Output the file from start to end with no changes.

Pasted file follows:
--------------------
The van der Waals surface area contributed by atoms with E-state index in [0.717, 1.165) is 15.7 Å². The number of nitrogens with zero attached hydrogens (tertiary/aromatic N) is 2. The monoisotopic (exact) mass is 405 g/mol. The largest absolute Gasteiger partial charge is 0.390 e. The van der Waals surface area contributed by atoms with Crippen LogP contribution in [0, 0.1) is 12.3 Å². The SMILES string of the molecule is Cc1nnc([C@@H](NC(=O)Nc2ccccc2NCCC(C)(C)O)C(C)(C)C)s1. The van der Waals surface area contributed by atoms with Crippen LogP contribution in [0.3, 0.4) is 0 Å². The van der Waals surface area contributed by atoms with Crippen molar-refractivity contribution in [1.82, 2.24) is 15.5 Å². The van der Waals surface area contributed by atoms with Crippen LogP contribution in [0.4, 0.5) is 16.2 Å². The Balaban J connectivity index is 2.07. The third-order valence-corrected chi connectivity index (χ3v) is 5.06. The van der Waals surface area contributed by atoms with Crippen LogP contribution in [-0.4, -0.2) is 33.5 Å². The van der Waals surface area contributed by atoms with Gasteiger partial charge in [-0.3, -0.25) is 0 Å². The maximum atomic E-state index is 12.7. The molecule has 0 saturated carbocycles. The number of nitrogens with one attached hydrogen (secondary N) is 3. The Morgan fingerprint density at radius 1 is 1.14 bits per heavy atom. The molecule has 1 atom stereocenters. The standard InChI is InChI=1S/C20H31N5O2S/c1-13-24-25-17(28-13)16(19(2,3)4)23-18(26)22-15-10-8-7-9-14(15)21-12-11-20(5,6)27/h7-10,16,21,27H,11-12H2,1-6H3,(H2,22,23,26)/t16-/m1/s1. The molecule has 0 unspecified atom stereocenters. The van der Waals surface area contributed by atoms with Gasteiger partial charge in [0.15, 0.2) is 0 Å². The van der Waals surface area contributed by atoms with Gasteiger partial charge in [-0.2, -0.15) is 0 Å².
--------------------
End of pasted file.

The van der Waals surface area contributed by atoms with E-state index in [0.717, 1.165) is 15.7 Å². The number of nitrogens with zero attached hydrogens (tertiary/aromatic N) is 2. The monoisotopic (exact) mass is 405 g/mol. The largest absolute Gasteiger partial charge is 0.390 e. The van der Waals surface area contributed by atoms with Crippen LogP contribution in [0, 0.1) is 12.3 Å². The SMILES string of the molecule is Cc1nnc([C@@H](NC(=O)Nc2ccccc2NCCC(C)(C)O)C(C)(C)C)s1. The van der Waals surface area contributed by atoms with Crippen LogP contribution in [0.3, 0.4) is 0 Å². The van der Waals surface area contributed by atoms with Crippen molar-refractivity contribution in [1.82, 2.24) is 15.5 Å². The van der Waals surface area contributed by atoms with Crippen LogP contribution in [0.4, 0.5) is 16.2 Å². The Balaban J connectivity index is 2.07. The third-order valence-corrected chi connectivity index (χ3v) is 5.06. The van der Waals surface area contributed by atoms with Crippen LogP contribution in [-0.4, -0.2) is 33.5 Å². The van der Waals surface area contributed by atoms with Gasteiger partial charge in [-0.3, -0.25) is 0 Å². The maximum atomic E-state index is 12.7. The molecule has 0 saturated carbocycles. The number of nitrogens with one attached hydrogen (secondary N) is 3. The Morgan fingerprint density at radius 1 is 1.14 bits per heavy atom. The molecule has 1 atom stereocenters. The standard InChI is InChI=1S/C20H31N5O2S/c1-13-24-25-17(28-13)16(19(2,3)4)23-18(26)22-15-10-8-7-9-14(15)21-12-11-20(5,6)27/h7-10,16,21,27H,11-12H2,1-6H3,(H2,22,23,26)/t16-/m1/s1. The molecule has 0 unspecified atom stereocenters. The van der Waals surface area contributed by atoms with Gasteiger partial charge in [0.15, 0.2) is 0 Å². The van der Waals surface area contributed by atoms with Gasteiger partial charge in [-0.2, -0.15) is 0 Å².